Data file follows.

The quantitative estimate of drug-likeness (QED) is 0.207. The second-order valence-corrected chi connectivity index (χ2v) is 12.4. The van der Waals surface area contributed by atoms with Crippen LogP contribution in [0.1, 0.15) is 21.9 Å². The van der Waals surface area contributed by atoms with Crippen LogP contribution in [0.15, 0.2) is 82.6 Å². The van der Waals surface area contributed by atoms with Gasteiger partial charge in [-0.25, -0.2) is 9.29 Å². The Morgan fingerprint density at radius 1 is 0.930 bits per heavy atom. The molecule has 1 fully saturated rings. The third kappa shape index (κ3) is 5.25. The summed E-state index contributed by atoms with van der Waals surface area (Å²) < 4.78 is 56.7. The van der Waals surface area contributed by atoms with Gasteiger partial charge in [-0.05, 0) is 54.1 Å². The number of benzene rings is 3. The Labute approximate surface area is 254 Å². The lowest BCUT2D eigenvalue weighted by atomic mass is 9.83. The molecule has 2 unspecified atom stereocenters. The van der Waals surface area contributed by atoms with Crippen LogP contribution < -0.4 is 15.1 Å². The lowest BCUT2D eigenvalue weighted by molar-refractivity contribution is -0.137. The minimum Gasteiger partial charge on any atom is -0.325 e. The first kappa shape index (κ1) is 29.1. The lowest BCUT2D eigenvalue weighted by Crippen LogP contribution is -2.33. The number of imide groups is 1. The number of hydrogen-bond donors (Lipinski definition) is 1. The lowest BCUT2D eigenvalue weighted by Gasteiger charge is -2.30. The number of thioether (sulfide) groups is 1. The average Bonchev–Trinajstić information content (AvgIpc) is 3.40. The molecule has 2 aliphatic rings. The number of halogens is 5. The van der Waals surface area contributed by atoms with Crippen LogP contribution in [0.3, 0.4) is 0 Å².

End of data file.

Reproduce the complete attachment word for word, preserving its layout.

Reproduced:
The quantitative estimate of drug-likeness (QED) is 0.207. The second-order valence-corrected chi connectivity index (χ2v) is 12.4. The van der Waals surface area contributed by atoms with Crippen LogP contribution in [0.1, 0.15) is 21.9 Å². The van der Waals surface area contributed by atoms with Crippen LogP contribution in [0.15, 0.2) is 82.6 Å². The van der Waals surface area contributed by atoms with Gasteiger partial charge in [-0.25, -0.2) is 9.29 Å². The Morgan fingerprint density at radius 1 is 0.930 bits per heavy atom. The molecule has 1 fully saturated rings. The third kappa shape index (κ3) is 5.25. The summed E-state index contributed by atoms with van der Waals surface area (Å²) < 4.78 is 56.7. The van der Waals surface area contributed by atoms with Gasteiger partial charge in [-0.05, 0) is 54.1 Å². The number of benzene rings is 3. The Labute approximate surface area is 254 Å². The lowest BCUT2D eigenvalue weighted by atomic mass is 9.83. The molecule has 2 unspecified atom stereocenters. The van der Waals surface area contributed by atoms with Crippen LogP contribution < -0.4 is 15.1 Å². The lowest BCUT2D eigenvalue weighted by molar-refractivity contribution is -0.137. The minimum Gasteiger partial charge on any atom is -0.325 e. The first kappa shape index (κ1) is 29.1. The lowest BCUT2D eigenvalue weighted by Crippen LogP contribution is -2.33. The number of imide groups is 1. The number of hydrogen-bond donors (Lipinski definition) is 1. The lowest BCUT2D eigenvalue weighted by Gasteiger charge is -2.30. The number of thioether (sulfide) groups is 1. The average Bonchev–Trinajstić information content (AvgIpc) is 3.40. The molecule has 2 aliphatic rings. The number of halogens is 5. The van der Waals surface area contributed by atoms with Crippen LogP contribution in [0.3, 0.4) is 0 Å².